There’s No Dark Side to Empathy, Just People with Dark Sides
Do not confuse empathy with reading others to take advantage or gain from them.
Posted Apr 14, 2019
Books with provocative titles such as The Dark Sides of Empathy and Against Empathy demand that we ask ourselves if empathy is good and worth our time.1 I am up for the discussion, as I believe deeper analysis of empathy can only help us to better understand it. But I do worry that disparaging empathy is clouded by misrepresentations of what empathy is and lets people claim that because there is a dark side to empathy, we do not need to attend to the feelings of others.
Empathy is a complex skill
Fully engaging in empathy can lead to positive human interactions, and when developed on a larger scale through social empathy can contribute to better relations between groups and deeper cultural understanding. But empathy is very complex.2 When engaging in the full array of empathy, we need to: share physical and emotional feelings while knowing that those feelings belong to the other person (affective response and self-other awareness); imagine what the experience of the other person is without imposing our own interpretations (perspective-taking); not become overwhelmed while experiencing those feelings (emotion regulation); take in the context of other people’s lives including their group membership histories (contextual understanding); and do all this in a matter of minutes or maybe even seconds. That is an incredible task. It takes time and practice to learn how to do this. In fact, fully engaging in empathy is a life-long process because we are constantly faced with new situations and new people to understand all the time.
Empathy alone is not good or bad
Empathy has no light or dark sides. It is a skill that, when engaged in full, gives us deeper understanding of others. If we learn to read other people and use that to manipulate them, we are not being empathic. We are not imagining ourselves in their situation and how we would want to be treated if we were them. We are simply reading others to figure out their weaknesses and then take advantage of those weaknesses. Bullies can read and interpret the feelings of others, but they do not share those feelings.3 They lack the empathic ability to feel what others are feeling. To call that a dark side of empathy is wrong. Bullying is dark behavior, not empathy. So too when we vicariously live through others and take their feelings and experiences as our own, we are not being empathic. Such vicarious living lacks mastering the separation of the self and the other, a key component of empathy. Also, when we take in the emotions of others to the point of overwhelming ourselves, that too is not empathy, because we lack the key component of emotion regulation. Emotion regulation helps us to experience the feelings of others while understanding that these emotions belong to the other person. We can develop safe emotional distance while still caring about others. These actions – reading others, living vicariously, and emotion sharing – use some of the skills of empathy, and in the right situation might lead us to empathy. But using bits and pieces of the skills behind empathy is not the same as engaging in empathy, and sometimes those bits and pieces can lead to dark behaviors.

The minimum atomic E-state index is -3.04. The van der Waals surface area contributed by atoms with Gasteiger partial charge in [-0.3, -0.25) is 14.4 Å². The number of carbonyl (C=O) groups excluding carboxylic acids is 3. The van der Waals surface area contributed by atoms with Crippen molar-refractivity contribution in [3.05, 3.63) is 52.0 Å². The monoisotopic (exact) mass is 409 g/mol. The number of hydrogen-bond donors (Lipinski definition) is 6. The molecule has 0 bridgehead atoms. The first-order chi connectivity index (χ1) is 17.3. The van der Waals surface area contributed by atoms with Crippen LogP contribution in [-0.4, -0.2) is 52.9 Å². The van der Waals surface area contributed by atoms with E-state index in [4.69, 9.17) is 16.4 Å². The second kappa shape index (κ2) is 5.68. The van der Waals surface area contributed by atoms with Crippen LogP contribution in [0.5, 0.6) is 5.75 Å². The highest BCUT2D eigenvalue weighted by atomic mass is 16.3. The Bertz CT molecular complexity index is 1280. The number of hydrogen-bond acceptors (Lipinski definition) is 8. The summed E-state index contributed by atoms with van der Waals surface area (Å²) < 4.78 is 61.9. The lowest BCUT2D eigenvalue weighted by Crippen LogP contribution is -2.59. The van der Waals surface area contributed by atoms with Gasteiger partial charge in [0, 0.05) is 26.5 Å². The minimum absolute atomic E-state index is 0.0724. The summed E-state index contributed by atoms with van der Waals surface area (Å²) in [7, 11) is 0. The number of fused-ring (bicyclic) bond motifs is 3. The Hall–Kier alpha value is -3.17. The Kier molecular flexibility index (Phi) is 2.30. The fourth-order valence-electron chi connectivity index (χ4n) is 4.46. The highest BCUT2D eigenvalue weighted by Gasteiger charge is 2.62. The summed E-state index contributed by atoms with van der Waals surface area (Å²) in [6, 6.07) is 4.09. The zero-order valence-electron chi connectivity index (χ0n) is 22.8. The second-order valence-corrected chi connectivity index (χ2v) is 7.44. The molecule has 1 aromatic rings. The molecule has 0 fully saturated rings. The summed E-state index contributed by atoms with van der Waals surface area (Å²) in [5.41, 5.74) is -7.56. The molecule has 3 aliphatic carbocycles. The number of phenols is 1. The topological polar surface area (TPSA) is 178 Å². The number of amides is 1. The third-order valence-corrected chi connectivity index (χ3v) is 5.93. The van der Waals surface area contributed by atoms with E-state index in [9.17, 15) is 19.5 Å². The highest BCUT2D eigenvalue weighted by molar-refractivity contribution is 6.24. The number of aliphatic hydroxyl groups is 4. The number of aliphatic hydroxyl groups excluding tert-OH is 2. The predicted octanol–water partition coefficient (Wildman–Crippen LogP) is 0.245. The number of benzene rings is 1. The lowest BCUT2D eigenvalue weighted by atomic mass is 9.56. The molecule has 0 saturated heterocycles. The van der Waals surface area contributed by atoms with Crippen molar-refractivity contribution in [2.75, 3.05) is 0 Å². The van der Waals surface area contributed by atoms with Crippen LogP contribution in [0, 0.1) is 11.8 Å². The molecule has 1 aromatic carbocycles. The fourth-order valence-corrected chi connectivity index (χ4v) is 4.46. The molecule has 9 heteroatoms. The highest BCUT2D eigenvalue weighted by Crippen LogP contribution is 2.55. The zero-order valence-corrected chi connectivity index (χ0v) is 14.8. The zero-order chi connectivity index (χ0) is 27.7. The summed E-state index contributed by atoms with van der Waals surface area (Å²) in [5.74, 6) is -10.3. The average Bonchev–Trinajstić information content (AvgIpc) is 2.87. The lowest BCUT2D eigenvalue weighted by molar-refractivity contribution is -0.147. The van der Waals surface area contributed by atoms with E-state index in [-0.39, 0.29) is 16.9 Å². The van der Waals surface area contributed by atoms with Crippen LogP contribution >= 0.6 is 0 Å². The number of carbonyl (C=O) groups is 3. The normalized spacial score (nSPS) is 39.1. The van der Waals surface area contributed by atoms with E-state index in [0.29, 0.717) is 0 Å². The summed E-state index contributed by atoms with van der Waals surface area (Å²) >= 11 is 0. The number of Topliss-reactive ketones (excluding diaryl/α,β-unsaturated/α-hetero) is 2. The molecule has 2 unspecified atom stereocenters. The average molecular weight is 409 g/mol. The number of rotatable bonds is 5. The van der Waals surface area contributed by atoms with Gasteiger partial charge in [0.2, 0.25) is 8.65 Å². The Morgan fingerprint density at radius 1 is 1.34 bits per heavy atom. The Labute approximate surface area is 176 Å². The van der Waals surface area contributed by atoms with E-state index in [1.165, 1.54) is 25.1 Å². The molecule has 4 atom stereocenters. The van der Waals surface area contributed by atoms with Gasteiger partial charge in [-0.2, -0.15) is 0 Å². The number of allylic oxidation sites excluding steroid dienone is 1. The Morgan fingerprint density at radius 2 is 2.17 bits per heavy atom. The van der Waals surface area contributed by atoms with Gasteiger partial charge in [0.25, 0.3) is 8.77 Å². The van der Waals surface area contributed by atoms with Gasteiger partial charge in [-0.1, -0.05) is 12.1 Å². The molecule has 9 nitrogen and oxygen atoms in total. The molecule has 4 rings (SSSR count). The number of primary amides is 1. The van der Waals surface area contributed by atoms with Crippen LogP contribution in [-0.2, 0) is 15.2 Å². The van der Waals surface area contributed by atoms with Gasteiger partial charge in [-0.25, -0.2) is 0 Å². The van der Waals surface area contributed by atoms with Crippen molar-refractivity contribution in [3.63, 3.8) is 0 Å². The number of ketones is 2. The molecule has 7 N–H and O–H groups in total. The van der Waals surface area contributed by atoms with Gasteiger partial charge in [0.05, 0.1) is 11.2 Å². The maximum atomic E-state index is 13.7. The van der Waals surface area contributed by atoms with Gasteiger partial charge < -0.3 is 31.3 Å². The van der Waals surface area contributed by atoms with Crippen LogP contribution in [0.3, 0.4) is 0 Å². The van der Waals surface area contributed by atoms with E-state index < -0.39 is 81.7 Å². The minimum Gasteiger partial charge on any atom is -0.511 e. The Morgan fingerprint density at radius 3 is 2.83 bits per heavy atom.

Why empathy in its full array is so important
What I worry about is that the idea of dark sides to empathy is a slippery slope that can lead to throwing out empathy altogether. For those of us who experience racism, sexism, antisemitism, homophobia, or who live with bullying and being made fun of because of differences in ability or who we are, empathy is the guardrail that keeps those bad behaviors in check. It is the light bulb that can go off to tell someone that they are treating others badly. It is the “aha moment” of understanding what another person is truly experiencing.
Empathy is not vicarious emotions, nor is it taking advantage of people because you know their feelings and can manipulate them. Those dark behaviors may use some of the skills behind empathy, but they are not empathy. To conflate reading others to find their weaknesses with reading others to understand what life is like for them does a disservice to empathy and impedes the possibility that through empathy we can build better human connections.
1. The soon to be published book by Fritz Breithaupt (2019), The Dark Sides of Empathy, Cornell University Press, and the book by Paul Bloom (2016), Against Empathy, Harper Collins Publishers.
2. The full array of empathy is made up of 7 distinct components and is fully explained in our book Assessing Empathy (2017), Columbia University Press.
3. van Noorden, T.H.J., Haselager, G.J.T., Cillessen, A.H.N., & Bukowski, W.M. (2015). Empathy and involvement in bullying in children and adolescents: A systematic review. Journal of Youth and Adolescence, 44, pp. 637-657.